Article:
In the heart of the Middle East, an almost decade-long civil conflict in Syria has reduced the country to a war zone. The war has been fought in towns and on the streets. Syrian families have struggled without basic necessities, food, shelter and medical care. More than 465,000 Syrians have been killed, and a further 1 million have been injured.
Now, in early 2019 — eight years since the beginning of the war, Syria has seen signs of optimism in recent months. The country’s minister of culture claimed that “Damascus has recovered” upon the recent reopening of Syria’s National Museum.
As many perceive the war in Syria to be to its final stages, the future of the country hangs in the balance. In the U.S, the Trump administration announced all U.S. troops will withdraw from Syria immediately. President Trump said the troops had “accomplished their mission in Syria” by defeating the Islamic State. Around the same time as Trump’s announcement, a Jordanian policeman opened the gate of Jordan’s Jaber border crossing checkpoint near Syria’s Nasib checkpoint, in what was the official opening of the border after being closed for over three years.
Years worth of war-torn media coverage of Syria has overshadowed recent history. It wasn’t long ago that European carriers were operating to a country they perceived as a key Middle Eastern market, rich in history, culture, and geographically positioned at the centre of the world. Syria’s capital Damascus claims to be the oldest constantly inhabited city in the world, and Aeroflot, Air France, Air Malta, Alitalia, Austrian, Czech Airlines and Iberia are just some of the flag carriers that were operating to the city, but forced to withdraw as the conflict started.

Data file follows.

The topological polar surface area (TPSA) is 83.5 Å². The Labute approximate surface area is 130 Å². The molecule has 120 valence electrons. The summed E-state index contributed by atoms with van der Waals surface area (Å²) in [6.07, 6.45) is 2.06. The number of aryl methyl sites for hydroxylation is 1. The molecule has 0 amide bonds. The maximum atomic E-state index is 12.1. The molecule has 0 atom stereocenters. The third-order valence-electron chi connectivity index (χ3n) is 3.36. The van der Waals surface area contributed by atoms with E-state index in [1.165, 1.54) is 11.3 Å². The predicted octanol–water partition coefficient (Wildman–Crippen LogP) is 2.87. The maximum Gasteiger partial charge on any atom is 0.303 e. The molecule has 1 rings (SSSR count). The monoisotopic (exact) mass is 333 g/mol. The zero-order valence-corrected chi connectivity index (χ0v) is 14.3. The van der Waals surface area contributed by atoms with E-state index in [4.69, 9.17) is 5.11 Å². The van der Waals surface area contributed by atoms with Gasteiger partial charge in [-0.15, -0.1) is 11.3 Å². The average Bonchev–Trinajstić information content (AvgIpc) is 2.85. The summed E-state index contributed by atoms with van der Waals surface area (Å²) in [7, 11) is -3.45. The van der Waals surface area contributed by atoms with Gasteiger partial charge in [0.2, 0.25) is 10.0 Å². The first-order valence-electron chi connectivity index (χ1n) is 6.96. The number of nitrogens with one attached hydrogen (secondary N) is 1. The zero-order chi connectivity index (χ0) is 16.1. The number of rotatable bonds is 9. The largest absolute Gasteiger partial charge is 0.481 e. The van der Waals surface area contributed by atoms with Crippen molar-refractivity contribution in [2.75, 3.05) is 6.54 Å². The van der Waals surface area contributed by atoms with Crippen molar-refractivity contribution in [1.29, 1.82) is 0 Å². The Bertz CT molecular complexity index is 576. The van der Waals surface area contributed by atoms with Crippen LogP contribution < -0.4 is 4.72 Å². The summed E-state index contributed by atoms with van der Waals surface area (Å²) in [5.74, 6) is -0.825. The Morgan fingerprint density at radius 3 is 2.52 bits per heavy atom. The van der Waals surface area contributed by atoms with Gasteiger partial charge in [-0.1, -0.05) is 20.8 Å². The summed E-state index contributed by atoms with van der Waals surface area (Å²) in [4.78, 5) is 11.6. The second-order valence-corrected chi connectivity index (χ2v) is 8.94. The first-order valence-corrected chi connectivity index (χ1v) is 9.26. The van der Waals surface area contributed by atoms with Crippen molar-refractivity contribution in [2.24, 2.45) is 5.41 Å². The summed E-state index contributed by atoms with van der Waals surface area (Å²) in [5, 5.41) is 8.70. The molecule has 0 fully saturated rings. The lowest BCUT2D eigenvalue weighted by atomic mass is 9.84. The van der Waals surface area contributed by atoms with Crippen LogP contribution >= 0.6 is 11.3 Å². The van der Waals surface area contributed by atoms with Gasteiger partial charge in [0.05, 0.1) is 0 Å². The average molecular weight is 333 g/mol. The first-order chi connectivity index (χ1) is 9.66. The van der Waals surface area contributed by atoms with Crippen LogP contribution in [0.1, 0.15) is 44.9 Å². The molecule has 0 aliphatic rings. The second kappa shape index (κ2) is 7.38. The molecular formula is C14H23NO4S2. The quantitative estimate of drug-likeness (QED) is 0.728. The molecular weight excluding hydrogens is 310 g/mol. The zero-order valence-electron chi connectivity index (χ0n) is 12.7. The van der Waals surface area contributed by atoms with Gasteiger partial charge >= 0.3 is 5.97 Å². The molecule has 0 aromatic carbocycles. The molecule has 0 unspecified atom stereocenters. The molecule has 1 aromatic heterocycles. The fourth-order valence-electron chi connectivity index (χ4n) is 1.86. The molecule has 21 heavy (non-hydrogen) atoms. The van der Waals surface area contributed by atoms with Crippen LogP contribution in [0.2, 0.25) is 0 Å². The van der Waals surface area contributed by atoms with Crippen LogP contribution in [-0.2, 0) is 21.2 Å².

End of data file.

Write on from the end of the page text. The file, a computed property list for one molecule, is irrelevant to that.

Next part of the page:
Across all Syrian airports, the most prominent country markets were the United Arab Emirates and Saudi Arabia. Turkey, Kuwait, Qatar, Bahrain, Egypt, Jordan and Iran collectively held the remaining amount of the overall market share, with various frequencies to Damascus, as well as to Aleppo and Latakia.
In 2010, Damascus Airport scheduled around 400 weekly departures to over 50 international destinations. In the year prior to the civil war, the airport handled around 4.5 million passengers — and up until the war, was demonstrating promising year-on-year growth.
With stabilisation back on the horizon, airlines are wasting no time in preparing to make their move back into the Syrian market, with both previous operators and newcomers expected to announce nonstop flights to the country.
I sat down with the CEO of Royal Jordanian, Stefan Pichler, at the airlines’ headquarters in Amman, Jordan. “We want to fly to Syria, it’s a very important market for us” he told me, as we glanced over photos of Royal Jordanian jets parked at Damascus airport. Royal Jordanian operated daily scheduled flights between Amman and both Damascus, and Aleppo. The flag carrier airline was one of the last to withdraw, in mid-2012.
In the Gulf, Bahrain’s Gulf Air has expressed interest in resuming flights to Syria “as soon as this year”, while United Arab Emirates carriers Etihad Airways and FlyDubai have requested to be briefed on the technical status of Damascus airport, as they determine the viability of once again linking the emirates of Dubai and Abu Dhabi with the Syrian capital.
But while the UAE was the largest air travel market for Syria pre-war, it’s another Gulf state that’s ahead in the race to Damascus in 2019: the Sultanate of Oman. In what is an Aviation Analyst exclusive, Oman Air is the first airline to have been given the green light in relation to launching flights to Syria, and the Omani flag carrier is now recruiting for a range of airport staff at Damascus airport. It’s worth highlighting that of the twelve largest air travel markets for Syria before the war, Oman was not one of them — in fact, Oman and Syria had very little aviation links.